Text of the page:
Liminality, Diasporic Melancholia and “Small” Redemption: Chimamanda Ngozi Adichie’s
It is often being said that some of the best things in one’s life are those that occur by chance. It is by a happy coincidence that I came across Chimamanda Ngozi Adichie on a day when I was sluggishly switching between television channels. When I halted on BBC an inter- view was about to start so I lingered. The interviewee was a young African woman wearing a colourful caftan, her cornrowed hair and subtle makeup highlighting her charisma1. She was a writer and was to talk about her upcoming novel titled Americanah. I was not disappointed for tuning into this interview for Chimamanda Ngozi Adichie immediately struct me as a person of great interest; her eloquence, intelligence and overall sophistication lured me in and I spent the next half hour watching her speak about her novel, her writing career, her interest in the social construction of gender and the place that Nigeria holds in her heart. This woman left an enormous impression on me and made me feel inspired.
Ever since that afternoon Americanah entered my books-to-read list, though it took me four years to actually buy the novel and read it. It was well worth the wait. In the novel Adichie records the life of Ifemelu, a young, middle-class, educated Nigerian girl. The author employs a non-linear narrative scheme which follows Ifemelu through her childhood and adolescence in Lagos, to her brief studies at the university in Nsukka and her subsequent journey to the United States of America in order to complete her education. The moments that define Ifemelu’s life are her relationship with Obinze, her high school sweetheart and the decision to leave him and Nige- ria due to the ongoing uncertainties caused by the governmental crisis in the decades following the Biafran war2.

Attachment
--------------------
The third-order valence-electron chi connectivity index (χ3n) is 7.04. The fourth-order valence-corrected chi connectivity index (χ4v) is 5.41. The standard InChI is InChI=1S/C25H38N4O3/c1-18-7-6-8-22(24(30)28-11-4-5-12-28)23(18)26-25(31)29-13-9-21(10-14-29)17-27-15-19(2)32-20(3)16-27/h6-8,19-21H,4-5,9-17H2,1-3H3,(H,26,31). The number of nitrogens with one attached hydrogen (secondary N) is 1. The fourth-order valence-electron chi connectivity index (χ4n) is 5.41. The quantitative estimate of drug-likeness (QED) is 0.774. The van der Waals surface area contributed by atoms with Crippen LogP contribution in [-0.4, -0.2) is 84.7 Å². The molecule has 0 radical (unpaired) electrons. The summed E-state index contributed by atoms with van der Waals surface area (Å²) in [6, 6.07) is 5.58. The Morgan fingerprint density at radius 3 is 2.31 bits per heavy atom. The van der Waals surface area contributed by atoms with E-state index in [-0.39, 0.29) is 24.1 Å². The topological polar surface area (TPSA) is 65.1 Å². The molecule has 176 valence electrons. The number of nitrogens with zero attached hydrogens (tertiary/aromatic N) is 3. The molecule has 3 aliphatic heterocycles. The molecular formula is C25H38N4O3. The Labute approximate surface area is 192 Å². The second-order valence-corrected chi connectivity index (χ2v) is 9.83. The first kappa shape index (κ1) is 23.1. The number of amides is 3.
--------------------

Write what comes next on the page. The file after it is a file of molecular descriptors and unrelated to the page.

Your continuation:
For the purposes of my analysis I turn to Homi Bhabha’s theory of cultural difference. He posits that hybrid identities, that is identities which are positioned in-between cultural contexts, comprise the ideal cultural translators. That is the case for their positioning in the fluid “third” space at the crossroads of cultures renders hybrid identities capable of negotiating and articulat- ing difference. In the present paper I embed Ifemelu’s migration to America in the broader dias- pora of Africans to the United States which is undertook in search of more favourable education and career prospects. That said, I would like to suggest that diasporans could potentially comprise the par excellence hybrid identity that Homi Bhabha has championed in the development of his postcolonial theory of identity formation. His is a model which I valorise for its sheer optimism and deconstructive prowess and it is my intention to explore whether Bhabha’s hybridity theory finds an application in the novel.